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KING 4306; AUGUST, 1949



There’s always a chance in reviewing the past that the tastes of the present will render verifiable achievements from days gone by somewhat irrelevant. That the changing standards which followed over the ensuing decades in popular music, which no artist could’ve predicted, will make the realities of the era they actually thrived in seem trite and insignificant.

So if a record from 1949 sounds “dated” in the Twenty-First century… well, shouldn’t that be EXPECTED?

Ivory Joe Hunter therefore is somebody who is perhaps most at risk among rock artists of the late 1940’s for being pushed aside, if not outright dismissed, for having the audacity to take a less aggressive musical approach than many of his more combustible contemporaries. Though the possessor of eleven charted hits in Billboard that decade, ten of which went to the Top Ten – albeit some of those pre-dating rock and a few outside of the rock parameters even during the rock era – Hunter rarely gets discussed in the conversation for this decade’s greatest artists.

Even here on this site with our constant preaching of the word “context” we’ve been less than enthusiastic for many of his biggest releases, including the top side of this very single which went to #8 on the charts. Now we’re confronted with trying to put into focus the flip-side of that record which actually did even better commercially, landing at #2 on those same charts, but which is if anything even far MORE mild than the song it shared a disc with.

Will this review therefore be another lament about Hunter’s shortcomings? A screed about how he wasn’t fully cut out for this style of music, regardless of the respect others in the field had for him? Is Hunter destined to be the outlier in rock’s first decade, an artist who merely found himself tossed into the mix due to timing and circumstance but who never fully belonged?

For many, yes, that’s probably the case, but not here. For even with this genteel pop-leaning record Hunter’s skills will be genuinely praised and the appeal he held for so many rock fans will hopefully come to be a little more understood.

Someone Who Wants You
Ivory Joe Hunter’s unique dilemma when it comes to receiving historical credit revolves around the fact that he specialized in ballads and rarely ventured into harder edged, more uptempo stomping records which rock’s most ardent champions prefer.

Ballads are fine when acting as an occasional garnish to a dish with more meat on the plate for most of those chroniclers but when they make up the full entrée that tends to be when the meal is sent back to the kitchen and the diners leave in a huff.

But is this fair? More importantly is this perception of ballads as being inherently lightweight and therefore inconsequential in a style of music where a tough aggressive image is so prevalent an accurate one?

Well, to be fair, no it really isn’t and you and I are mostly to blame.

That is “you” if you are one who possess both an X and a Y chromosome which tends to make up the majority of those writing about and reading about rock, but NOT the majority of those actually listening to rock.

Now I don’t want to imply that it’s only females who like ballads and just males who like the louder assaults on the eardrums and this can all be explained be engaging in a needless gender dispute. Let there be no mistaking that plenty of females like the more rough edged sounds and just as many guys like the tender ballads.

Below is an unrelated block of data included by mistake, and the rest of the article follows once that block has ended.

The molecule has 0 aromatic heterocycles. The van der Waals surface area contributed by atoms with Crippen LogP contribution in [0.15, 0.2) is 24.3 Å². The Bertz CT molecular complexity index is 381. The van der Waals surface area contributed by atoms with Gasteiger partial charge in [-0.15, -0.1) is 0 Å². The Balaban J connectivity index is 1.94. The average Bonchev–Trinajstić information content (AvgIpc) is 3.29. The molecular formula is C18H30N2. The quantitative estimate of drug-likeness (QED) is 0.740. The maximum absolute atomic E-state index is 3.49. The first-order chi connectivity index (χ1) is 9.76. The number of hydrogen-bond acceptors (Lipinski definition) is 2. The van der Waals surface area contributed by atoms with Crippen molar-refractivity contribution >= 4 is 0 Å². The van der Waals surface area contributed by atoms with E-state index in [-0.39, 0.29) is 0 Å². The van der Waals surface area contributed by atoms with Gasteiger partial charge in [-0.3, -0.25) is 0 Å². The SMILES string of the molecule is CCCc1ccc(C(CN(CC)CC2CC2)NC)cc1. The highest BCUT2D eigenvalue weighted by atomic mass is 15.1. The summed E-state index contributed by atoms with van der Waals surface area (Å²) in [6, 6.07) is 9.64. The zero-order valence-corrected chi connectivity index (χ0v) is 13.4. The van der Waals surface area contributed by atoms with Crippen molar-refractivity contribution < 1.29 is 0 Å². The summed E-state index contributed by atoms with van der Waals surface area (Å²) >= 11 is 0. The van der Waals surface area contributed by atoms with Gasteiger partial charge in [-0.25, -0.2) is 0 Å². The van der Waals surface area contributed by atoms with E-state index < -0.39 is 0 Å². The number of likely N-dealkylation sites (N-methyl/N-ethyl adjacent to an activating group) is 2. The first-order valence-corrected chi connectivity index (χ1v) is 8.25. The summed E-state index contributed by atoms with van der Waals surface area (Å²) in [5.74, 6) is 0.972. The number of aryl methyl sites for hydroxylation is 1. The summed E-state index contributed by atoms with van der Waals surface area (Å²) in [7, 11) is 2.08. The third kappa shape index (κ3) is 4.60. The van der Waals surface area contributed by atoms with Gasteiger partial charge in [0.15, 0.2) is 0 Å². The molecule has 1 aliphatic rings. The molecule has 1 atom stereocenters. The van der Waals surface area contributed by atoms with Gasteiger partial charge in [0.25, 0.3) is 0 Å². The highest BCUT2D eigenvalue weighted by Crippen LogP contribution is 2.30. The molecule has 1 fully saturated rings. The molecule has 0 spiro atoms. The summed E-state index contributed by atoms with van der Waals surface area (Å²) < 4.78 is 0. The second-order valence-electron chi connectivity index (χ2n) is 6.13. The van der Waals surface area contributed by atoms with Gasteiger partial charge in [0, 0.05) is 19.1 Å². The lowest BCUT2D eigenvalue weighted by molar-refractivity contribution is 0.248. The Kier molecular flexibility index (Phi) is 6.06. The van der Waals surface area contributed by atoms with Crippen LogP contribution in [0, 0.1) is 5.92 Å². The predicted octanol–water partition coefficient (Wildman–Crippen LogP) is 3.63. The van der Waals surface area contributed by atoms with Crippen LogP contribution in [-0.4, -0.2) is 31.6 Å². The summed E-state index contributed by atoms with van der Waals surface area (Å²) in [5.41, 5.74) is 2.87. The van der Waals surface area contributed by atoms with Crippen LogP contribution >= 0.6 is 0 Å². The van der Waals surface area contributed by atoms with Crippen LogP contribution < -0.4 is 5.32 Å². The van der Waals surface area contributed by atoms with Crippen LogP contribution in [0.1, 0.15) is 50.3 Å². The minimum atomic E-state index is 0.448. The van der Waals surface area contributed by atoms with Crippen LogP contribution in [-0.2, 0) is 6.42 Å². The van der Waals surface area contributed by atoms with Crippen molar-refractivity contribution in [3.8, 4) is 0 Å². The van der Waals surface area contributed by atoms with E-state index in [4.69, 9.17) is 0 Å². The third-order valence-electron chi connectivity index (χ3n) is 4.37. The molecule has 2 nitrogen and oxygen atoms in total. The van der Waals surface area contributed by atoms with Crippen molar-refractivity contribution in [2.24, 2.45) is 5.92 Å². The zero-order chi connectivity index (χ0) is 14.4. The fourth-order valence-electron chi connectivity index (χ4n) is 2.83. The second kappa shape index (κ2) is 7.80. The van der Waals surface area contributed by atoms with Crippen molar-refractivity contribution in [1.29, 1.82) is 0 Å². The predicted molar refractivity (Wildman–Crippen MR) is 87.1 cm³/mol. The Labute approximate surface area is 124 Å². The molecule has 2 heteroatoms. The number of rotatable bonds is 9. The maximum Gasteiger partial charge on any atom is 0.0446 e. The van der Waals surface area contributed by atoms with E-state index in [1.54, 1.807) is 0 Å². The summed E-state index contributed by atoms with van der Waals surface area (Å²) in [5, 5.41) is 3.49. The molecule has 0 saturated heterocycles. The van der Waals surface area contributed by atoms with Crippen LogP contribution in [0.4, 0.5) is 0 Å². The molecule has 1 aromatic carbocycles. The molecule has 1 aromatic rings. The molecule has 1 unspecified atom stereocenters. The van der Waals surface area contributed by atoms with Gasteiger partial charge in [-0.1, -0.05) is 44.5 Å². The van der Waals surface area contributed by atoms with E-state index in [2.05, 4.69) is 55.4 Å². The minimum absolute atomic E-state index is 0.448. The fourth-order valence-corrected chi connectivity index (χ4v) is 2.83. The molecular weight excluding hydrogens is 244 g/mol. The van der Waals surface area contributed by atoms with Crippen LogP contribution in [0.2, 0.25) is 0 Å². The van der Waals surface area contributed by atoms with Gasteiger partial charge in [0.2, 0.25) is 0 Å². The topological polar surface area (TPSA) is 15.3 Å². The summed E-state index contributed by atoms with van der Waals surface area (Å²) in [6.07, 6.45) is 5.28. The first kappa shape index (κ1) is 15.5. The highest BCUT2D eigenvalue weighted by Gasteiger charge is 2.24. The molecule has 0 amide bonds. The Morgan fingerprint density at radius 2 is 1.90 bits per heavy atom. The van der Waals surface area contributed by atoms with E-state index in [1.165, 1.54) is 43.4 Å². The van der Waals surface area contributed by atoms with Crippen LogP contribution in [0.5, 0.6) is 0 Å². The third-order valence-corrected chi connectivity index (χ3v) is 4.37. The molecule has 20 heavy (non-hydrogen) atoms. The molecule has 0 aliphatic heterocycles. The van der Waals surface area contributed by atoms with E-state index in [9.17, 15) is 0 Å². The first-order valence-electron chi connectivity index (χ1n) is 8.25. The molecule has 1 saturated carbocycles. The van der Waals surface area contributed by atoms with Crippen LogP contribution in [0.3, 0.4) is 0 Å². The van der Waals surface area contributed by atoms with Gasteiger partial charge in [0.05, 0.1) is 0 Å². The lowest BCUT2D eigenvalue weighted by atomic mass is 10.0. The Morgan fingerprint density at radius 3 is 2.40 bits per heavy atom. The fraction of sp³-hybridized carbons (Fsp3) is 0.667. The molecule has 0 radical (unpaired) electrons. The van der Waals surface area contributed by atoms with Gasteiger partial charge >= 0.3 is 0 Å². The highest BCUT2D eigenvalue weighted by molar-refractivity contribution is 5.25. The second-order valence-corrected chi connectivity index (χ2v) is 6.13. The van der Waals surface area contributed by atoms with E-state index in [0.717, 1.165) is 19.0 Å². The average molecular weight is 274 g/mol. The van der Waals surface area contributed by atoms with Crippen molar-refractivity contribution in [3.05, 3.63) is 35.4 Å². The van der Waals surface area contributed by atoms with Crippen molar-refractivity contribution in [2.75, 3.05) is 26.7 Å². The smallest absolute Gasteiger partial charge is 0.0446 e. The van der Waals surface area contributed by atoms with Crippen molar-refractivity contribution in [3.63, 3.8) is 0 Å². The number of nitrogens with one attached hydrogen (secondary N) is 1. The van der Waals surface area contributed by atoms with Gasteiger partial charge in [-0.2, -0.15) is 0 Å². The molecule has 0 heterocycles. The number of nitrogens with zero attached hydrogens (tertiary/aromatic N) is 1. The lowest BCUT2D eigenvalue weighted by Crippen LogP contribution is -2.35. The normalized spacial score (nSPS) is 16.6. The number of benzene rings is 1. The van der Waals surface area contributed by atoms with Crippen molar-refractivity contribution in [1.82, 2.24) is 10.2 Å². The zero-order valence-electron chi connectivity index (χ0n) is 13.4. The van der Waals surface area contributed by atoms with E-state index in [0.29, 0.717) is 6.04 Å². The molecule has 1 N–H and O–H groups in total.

The difference is… men are afraid to admit it.

Not all of them and not all the time certainly, but most of the time when it comes to delineating the boundaries of rock and what sounds are deserving of praise it’s the fellas who are the ones waxing poetic on the subject, this site included. Worse though is that when it comes to life in general guys are also the ones desperately attempting to live up to a mythical credo about the virtues of hyper-masculinity and toughness that’s been heavily promoted through years of imagery gotten largely from beer commercials and further twisted by the uncomfortable memories of fourth grade playground taunts.

Insecurity is what I’m getting at here. Male insecurity over the mere thought you’re not manly enough is one of the primary reasons why wars are started, wives are beaten, insults are hurled and… with far less serious implications… why rock ballads are widely denigrated by generations of men.

When your image of manhood is based on a flimsy one-dimensional cardboard image and you’re constantly worried about not living up to that ideal, either in your own mind or in the eyes of others, you overcompensate by constantly trying to show you’re MORE masculine and stronger emotionally than anyone else.

Ballads by nature tend to express the opposite of all of that. Ballads are mostly reflections of doubt, vulnerability, tenderness, worry and heartfelt desires. Even love itself is a perilous emotion to admit to having because in order for it to be fulfilled it has to be reciprocated by somebody else, someone who may not feel the same about you as you feel about them, leading to your heart being broken. Is it any wonder why in discussions on rock music that are traditionally dominated by males the artists who most frequently voice these so-called weaker perspectives are largely denigrated and dismissed? Nobody wants to be the one who admits they find solace in a song about rejection or can personally relate to the sentiments expressed in tender ballads.

Which is why Ivory Joe Hunter, who excelled at both of those perspectives, winds up being somewhat overlooked historically.


How Much He Cares